Under Sanctions, TDC Reliant Upon Yearlong Rush
The survival of the Theta Delta Chi fraternity will be largely dependent on their success with rush this year. With only eleven members, “we’re definitely considering this a make or break year,” said David T. Schoen ’05, president of TDC.
TDC is under restrictions as part of punishment for an incident involving alcohol at a roofdeck party which occurred two summers ago. “Until September 19, 2004, TDC cannot register rush events, publicize events, or have non-member male MIT students” in their house other than those exempt by the Interfraternity Council said William R. Fowler ’05, chairman of the IFC Judicial Committee.
TDC maintains its financial stability with paying boarders including male MIT students. The original rules had stated that TDC could not house non-affiliated male MIT students, but “We worked out a solution... as far as boarders go, we understand the need for revenue,” Fowler said. TDC cannot give out bids until Jan. 1, 2005.
Despite its situation, the fraternity remains optimistic. The eleven people who are left in the house are “really committed,” so things are looking good, Schoen said. TDC-affiliated residents include one “super-senior,” four seniors, four juniors, and two sophomores.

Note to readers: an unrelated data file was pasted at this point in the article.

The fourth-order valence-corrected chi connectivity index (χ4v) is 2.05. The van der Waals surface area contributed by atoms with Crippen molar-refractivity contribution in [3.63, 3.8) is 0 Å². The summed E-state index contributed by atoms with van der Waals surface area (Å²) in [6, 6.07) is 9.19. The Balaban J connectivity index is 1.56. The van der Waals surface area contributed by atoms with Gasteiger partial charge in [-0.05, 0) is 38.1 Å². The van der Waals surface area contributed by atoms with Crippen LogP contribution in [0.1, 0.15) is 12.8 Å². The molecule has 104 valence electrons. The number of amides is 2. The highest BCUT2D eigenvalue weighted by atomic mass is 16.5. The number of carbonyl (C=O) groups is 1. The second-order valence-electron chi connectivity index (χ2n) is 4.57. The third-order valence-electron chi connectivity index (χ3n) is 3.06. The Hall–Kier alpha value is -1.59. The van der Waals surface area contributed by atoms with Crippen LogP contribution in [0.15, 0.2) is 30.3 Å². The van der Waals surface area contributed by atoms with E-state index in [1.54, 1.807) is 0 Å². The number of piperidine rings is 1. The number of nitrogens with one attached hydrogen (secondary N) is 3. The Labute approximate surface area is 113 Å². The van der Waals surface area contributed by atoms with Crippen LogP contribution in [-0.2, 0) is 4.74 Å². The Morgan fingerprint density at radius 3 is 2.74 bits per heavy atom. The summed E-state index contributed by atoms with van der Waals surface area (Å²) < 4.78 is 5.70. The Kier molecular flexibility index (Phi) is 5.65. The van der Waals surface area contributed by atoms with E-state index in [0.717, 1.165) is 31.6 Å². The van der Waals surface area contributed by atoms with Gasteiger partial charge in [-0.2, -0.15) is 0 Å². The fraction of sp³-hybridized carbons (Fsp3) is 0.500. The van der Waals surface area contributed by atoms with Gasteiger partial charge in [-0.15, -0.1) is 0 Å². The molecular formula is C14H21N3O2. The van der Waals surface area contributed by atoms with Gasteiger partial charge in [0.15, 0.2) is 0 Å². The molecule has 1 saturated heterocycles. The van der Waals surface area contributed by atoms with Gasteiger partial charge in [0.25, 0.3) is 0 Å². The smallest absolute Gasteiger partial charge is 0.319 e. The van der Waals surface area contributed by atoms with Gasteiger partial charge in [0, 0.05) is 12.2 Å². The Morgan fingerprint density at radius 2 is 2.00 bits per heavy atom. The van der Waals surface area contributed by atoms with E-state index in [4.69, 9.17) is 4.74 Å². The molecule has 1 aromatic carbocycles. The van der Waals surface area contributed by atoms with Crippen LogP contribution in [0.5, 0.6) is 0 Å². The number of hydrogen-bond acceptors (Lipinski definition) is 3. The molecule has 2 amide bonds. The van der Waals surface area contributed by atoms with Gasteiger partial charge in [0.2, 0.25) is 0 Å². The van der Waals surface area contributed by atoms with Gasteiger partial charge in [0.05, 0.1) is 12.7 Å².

Modifying the decision
During Summer 2003, an incident occurred at TDC involving drinking, objects thrown off the roofdeck, and party attendees taunting and swearing at the police.
As a result, TDC was ordered by the IFC to remain dry and ban member James P. Wagner ’04 from the house because of allegations by the police that he was one of the two main aggressors in the roofdeck incident.
However, because TDC did not comply with these rules, it will not be allowed to hold Rush events until Sep. 19, 2004, cannot give bids until Jan. 1, 2005, and must remain dry until Sep. 13, 2005.
TDC filed an appeal shortly after the decision, but “the appeal was not sustained,” Fowler said.
A decision can only be appealed once, however after one half of a punishment has passed, a fraternity can request that the IFC review the punishment, Fowler said.
This means that TDC may file for a revision of its sanctions in March, but no earlier.
Even if things begin to look worse for TDC with respect to recruitment, “in terms of modifying JudComm sanctions, that wouldn’t be up for possibility” until March, said Daniel H. Daneshvar ’05, IFC president.
“The IFC will absolutely help TDC in any way that the IFC can... without violating its own bylaws,” he said.
“We have to treat every fraternity fairly, whether they have 50 members or six members,” Fowler said.
TDC excited about recruitment
Schoen said he hopes to recruit a pledge class once TDC can begin rushing.
“We can poster events, things like that,” he said. Besides the delay, “we essentially don’t have any more restrictions” as far as rushing is concerned, he said.
“Right now, we’re only planning on having a good Rush,” he said. “If we have a bad Rush, I don’t know what we’re going to do, it’s hard to say,” Schoen said. “We’re definitely planning on” going all-out to recruit people, he said.